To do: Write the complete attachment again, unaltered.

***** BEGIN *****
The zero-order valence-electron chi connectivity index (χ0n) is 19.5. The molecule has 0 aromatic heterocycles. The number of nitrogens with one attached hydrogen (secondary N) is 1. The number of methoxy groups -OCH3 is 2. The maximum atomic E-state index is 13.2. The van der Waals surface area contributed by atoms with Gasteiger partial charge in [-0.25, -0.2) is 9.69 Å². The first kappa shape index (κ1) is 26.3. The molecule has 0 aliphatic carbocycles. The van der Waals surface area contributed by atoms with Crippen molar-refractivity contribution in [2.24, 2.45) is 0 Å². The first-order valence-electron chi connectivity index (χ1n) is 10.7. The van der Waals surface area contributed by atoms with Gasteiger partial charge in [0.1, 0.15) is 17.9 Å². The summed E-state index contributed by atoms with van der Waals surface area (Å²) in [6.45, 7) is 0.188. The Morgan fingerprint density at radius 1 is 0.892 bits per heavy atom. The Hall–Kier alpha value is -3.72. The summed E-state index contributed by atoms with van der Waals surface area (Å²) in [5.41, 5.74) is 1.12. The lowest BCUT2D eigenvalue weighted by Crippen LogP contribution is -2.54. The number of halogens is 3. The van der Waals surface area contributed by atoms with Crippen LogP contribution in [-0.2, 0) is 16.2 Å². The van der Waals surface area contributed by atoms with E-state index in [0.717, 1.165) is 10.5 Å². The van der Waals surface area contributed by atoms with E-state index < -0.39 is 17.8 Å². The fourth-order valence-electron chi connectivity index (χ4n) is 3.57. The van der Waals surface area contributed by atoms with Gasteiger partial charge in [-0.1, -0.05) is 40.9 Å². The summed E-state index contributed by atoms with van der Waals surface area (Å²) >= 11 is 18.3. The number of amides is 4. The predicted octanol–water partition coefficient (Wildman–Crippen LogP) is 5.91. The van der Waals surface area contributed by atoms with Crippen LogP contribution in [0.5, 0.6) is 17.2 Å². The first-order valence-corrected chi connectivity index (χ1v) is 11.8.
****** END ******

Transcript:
The zero-order valence-electron chi connectivity index (χ0n) is 19.5. The molecule has 0 aromatic heterocycles. The number of nitrogens with one attached hydrogen (secondary N) is 1. The number of methoxy groups -OCH3 is 2. The maximum atomic E-state index is 13.2. The van der Waals surface area contributed by atoms with Gasteiger partial charge in [-0.25, -0.2) is 9.69 Å². The first kappa shape index (κ1) is 26.3. The molecule has 0 aliphatic carbocycles. The van der Waals surface area contributed by atoms with Crippen molar-refractivity contribution in [2.24, 2.45) is 0 Å². The first-order valence-electron chi connectivity index (χ1n) is 10.7. The van der Waals surface area contributed by atoms with Gasteiger partial charge in [0.1, 0.15) is 17.9 Å². The summed E-state index contributed by atoms with van der Waals surface area (Å²) in [6.45, 7) is 0.188. The Morgan fingerprint density at radius 1 is 0.892 bits per heavy atom. The Hall–Kier alpha value is -3.72. The summed E-state index contributed by atoms with van der Waals surface area (Å²) in [5.41, 5.74) is 1.12. The lowest BCUT2D eigenvalue weighted by Crippen LogP contribution is -2.54. The number of halogens is 3. The van der Waals surface area contributed by atoms with Crippen LogP contribution in [-0.2, 0) is 16.2 Å². The van der Waals surface area contributed by atoms with E-state index in [0.717, 1.165) is 10.5 Å². The van der Waals surface area contributed by atoms with E-state index < -0.39 is 17.8 Å². The fourth-order valence-electron chi connectivity index (χ4n) is 3.57. The van der Waals surface area contributed by atoms with Gasteiger partial charge in [-0.1, -0.05) is 40.9 Å². The summed E-state index contributed by atoms with van der Waals surface area (Å²) >= 11 is 18.3. The number of amides is 4. The predicted octanol–water partition coefficient (Wildman–Crippen LogP) is 5.91. The van der Waals surface area contributed by atoms with Crippen LogP contribution in [0.5, 0.6) is 17.2 Å². The first-order valence-corrected chi connectivity index (χ1v) is 11.8.